"For a boy growing up in Vicksburg, as I did, it was a Huckleberry Finn way to live."

Memoir, poetry, essay, and story converge in this anthology from a Florida writers group. With multiple selections from each contributing member, the collection works as a body of evocative personal writing and also as the story of a dedicated, structured writing community committed to its craft, the revision process, and the benefits and challenges of committing to and participating in a group.

While each entry is personal and unique, with no overriding topical theme, there is strong connective tissue here. According to the biographical information prefacing each chapter about its author, many of the writers share roots in the northeastern U.S. and New York, in Judaism, and in education and social work. These seasoned neighbors have in many cases raised their families, worked their careers and volunteerism, and now, with grandchildren and sometimes great-grandchildren, they are exploring and in many cases continuing their writing practice with pieces that reflect upon life events, ironies, and lessons learned. Some of the pieces are many decades old and recently revisited and revised as per the detailed requirements of the group. Some are fresh and timely, even referencing the coronavirus pandemic of 2020-2021.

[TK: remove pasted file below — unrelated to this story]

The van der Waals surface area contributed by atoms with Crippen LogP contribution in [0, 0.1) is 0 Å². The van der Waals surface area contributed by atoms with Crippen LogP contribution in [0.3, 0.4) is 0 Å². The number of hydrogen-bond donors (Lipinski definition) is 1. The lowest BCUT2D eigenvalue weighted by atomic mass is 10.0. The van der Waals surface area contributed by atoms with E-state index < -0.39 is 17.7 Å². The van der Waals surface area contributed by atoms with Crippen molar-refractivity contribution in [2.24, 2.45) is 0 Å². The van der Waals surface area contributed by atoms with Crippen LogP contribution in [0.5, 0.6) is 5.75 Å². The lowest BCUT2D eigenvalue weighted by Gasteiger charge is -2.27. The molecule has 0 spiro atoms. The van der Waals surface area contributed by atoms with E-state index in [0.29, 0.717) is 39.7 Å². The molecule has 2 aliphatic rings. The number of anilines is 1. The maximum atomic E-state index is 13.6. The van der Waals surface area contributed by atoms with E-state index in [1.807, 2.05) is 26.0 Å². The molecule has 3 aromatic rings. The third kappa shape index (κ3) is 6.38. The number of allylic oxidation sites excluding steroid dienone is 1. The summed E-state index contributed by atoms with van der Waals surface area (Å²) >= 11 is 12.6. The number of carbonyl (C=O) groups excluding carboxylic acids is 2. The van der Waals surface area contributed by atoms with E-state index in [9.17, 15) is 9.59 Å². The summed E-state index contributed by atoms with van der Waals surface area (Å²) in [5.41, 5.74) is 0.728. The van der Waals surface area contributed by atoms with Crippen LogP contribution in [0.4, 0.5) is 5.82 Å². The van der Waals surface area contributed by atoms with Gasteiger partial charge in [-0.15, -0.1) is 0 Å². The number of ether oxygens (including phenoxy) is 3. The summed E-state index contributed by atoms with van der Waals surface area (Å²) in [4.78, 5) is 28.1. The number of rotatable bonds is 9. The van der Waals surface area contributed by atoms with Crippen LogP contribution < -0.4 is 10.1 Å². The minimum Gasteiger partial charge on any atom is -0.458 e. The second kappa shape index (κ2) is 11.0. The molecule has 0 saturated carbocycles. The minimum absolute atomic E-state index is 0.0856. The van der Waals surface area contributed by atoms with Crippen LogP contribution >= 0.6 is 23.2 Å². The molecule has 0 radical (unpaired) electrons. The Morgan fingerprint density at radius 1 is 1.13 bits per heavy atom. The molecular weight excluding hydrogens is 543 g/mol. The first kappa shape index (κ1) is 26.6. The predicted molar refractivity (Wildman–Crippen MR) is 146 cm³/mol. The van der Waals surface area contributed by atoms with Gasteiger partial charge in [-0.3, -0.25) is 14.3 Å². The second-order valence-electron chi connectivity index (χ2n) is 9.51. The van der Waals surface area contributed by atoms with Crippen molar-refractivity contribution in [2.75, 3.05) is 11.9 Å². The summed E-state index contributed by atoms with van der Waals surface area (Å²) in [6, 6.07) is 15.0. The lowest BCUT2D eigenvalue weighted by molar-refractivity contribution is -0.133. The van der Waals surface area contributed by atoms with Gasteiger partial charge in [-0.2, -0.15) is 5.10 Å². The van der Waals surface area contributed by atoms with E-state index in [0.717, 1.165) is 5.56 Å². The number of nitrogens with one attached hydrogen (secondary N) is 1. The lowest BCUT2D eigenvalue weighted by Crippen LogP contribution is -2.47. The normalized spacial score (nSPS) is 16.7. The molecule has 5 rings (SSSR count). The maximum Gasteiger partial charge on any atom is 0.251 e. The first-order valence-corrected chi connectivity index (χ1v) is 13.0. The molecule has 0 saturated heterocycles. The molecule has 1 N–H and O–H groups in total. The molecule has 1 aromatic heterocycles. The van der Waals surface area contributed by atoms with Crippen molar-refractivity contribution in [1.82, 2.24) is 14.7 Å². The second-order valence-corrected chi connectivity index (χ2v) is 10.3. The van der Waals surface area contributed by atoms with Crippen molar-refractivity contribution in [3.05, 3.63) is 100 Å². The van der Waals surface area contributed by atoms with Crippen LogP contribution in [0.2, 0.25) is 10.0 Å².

J. E. Bruno captures the resigned fatalistic voice of a noir narrator who finds himself in a jam and assumes the worst about himself and the trajectory of his life. Marilyn Orr Cruz looks back on the past through time and place, visiting specific locales and addresses from her youth, thoughtfully concluding that memories live on even as places evolve beyond recognition. In a series of revelatory, confessional poems, Jeff Langer reveals truths previously undisclosed about family, military, career, illness, and more. Each entry stands alone and together. The collection is a testament to the power of the written word and the call to write.

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